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Comment Re:Sticking with a 1982 design (Score 1) 687 687

From what I remember, the numerical keypads with 789 on the top row were inherited from ancient calculating machines, not entirely unlike the QWERTY ordering of the keyboard -- it was the way it was laid out and as it wasn't broke no-one ever bothered to fix it. There were some mechanical reasons for this originally, then it carried over to electronic calculator keyboards and then their descendants, the computers.

The phones keypad pedigree is different: from various circular dials that opened and closed a switch a number of times corresponding to the number the user wanted to dial, the keypads that replaced the dials got the numbers in a natural top-to-bottom ascending order, usually with keys organized in a 3 wide 4 tall matrix.

Comment Re:yes please: (Score 1) 687 687

I use the keypad while paying bills. There are account numbers, the amounts themselves, then these other long identifier strings of numbers that makes it certain that the mony ends up where it is supposed to go. Much easier than using the top row.

As for caps lock -- since I use vi a lot, the accidental turning on of this makes a lot of confusion since the various letter commands are different between upper and lower case: j moves down, J joins the line and the following then u is undo but U is undo to original text of the line. Then :e! starts over for another try...

Changing it to ctrl isn't great either, I'd type away at some website like this, then hit ^A and a couple letters later it is all: Where TF is all my text gone! Damn...

Thus, most of the keyboards here have the key removed so as to avoid the above kinds of hassles.

Comment Re:it could... (Score 1) 148 148

The closest I can think of when it comes to real-world devices that have a large reduction ratio, would be something like the mechanical tachometer/hour counter combinations seen on old tractors and similar -- where the dial indicates something like "hours at 1500 RPM". That makes for a reduction rate of 900000 from the engine shaft to the rightmost wheel of the counting device if that were to rotate once per 10 hours.

But in these, the reduction would be done via several stages of worm-drives, and the reduced speed is important, not the increased torque. And they are thoroughly obsolete -- anything made since the 1980s would use electronic devices to do this.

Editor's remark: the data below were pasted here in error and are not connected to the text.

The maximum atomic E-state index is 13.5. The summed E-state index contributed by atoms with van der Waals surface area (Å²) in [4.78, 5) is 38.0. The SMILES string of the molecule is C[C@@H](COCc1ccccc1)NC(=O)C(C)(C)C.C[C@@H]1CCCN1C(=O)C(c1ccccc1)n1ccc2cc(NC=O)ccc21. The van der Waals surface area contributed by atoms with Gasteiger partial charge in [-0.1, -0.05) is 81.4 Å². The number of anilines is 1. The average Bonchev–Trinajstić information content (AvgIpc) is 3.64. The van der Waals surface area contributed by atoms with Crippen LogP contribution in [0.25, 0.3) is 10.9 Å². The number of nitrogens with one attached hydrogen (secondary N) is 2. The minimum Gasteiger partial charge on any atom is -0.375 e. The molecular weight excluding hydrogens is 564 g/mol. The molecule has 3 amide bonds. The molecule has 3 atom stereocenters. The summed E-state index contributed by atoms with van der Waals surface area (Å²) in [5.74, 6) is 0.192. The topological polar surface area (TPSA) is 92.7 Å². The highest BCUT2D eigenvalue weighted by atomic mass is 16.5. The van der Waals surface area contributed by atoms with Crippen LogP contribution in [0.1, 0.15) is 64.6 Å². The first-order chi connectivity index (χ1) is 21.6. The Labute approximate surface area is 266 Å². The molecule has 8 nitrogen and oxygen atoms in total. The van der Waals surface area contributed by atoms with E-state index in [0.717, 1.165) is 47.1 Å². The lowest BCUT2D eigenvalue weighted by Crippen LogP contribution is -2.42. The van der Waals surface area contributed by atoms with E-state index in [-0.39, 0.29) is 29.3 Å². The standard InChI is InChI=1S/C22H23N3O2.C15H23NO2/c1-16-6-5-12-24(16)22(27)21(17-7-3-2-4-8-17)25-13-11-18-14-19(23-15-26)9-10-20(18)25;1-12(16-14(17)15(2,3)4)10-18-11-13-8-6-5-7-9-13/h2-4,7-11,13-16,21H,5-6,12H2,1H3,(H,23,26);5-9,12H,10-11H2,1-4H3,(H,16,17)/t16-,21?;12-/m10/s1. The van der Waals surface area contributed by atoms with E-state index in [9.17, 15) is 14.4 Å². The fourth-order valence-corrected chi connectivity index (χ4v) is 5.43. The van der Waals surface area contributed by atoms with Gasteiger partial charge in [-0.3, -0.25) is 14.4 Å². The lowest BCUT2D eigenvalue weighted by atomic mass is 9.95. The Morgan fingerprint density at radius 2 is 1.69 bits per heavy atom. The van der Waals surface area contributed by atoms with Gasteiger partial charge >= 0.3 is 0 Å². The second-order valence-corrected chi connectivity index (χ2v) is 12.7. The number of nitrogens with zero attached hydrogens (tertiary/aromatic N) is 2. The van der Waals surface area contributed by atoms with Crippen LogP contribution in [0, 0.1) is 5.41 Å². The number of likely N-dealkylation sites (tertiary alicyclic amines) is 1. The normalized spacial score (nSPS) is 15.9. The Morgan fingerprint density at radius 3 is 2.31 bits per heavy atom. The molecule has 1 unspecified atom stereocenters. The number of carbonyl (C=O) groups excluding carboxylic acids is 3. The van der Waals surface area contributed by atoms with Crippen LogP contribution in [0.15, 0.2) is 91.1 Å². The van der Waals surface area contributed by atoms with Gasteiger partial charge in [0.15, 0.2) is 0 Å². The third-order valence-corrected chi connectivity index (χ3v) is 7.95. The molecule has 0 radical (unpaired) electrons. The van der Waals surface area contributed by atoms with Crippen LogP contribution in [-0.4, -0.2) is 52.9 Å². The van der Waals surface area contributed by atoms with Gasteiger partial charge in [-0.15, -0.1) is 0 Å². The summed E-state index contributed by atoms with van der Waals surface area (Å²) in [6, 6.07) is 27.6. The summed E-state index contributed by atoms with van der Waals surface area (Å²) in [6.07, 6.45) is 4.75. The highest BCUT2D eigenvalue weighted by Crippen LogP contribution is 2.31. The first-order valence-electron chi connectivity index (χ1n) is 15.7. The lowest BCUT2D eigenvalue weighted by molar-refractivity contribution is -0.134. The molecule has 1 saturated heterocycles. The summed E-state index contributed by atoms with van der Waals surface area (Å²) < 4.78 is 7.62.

For torque multiplication, this would require some seriously strong materials in the later stages. Even then, the total power would be limited by the maximum speed of the first stages as well as the maximum torque of the latter stages. Yes, with sufficiently strong materials it could move a house though it would have to do this over a period of several months. Hard to see how this could be practical outside of mechanical instrumentation applications.

Comment Re:Reversing what now? (Score 2) 421 421

Why would that be a probable outcome ? Why couldn't we just add a little bit of the aerosols, measure the effect, and slowly add some more ?

There is pretty good historical evidence of what did happen when a big volcano blew out lots of ash and particles. Mount Tambora for example, that had an eruption in 1815, and the following year, 1816, became known as "the year without a summer", because of this. There is no good reason to expect a significantly different outcome from filling the atmosphere with other similar particles. It will become colder.

On the other hand, this does argue for the possibility that the system can behave somewhat predictable, with negative feedback as it were, within a smaller range of excitations, like varying the speed of an aircraft as long as it runs faster than stall speed. But once driven past some inflection-point that we can expect to be there, given that the system is chaotic, all bets will be off.

Still, this suggested solution seems to be worse than the problem. The possible increased temperatures and CO2 will just make for better growth conditions for all kinds of plants, of which many are food for animals which in turn are eaten by humans. Less sunlight, less heat, less CO2 and there will be less foliage, then eventually less food available. How can that good for anything?

And finally, back in the 1970s and 1980s, there was a lot of argumentation about acid rain, caused by partculate pollution from coal-fired plants, where the sulfur was precipitated as acid. Countries have managed to put a stop to this kind of pollution, though there are still localized problems with particulate pollution in cities. And now there are someone arguing that this sort of thing actually could be worthwhile in an attempt to halt a perceived warming process?

Comment Reversing what now? (Score 2) 421 421

This is supposed to "reverse" the climate change? As in making it essentially perpetually cloudy? This sounds nothing so much like a nuclear winter, though without the nukes...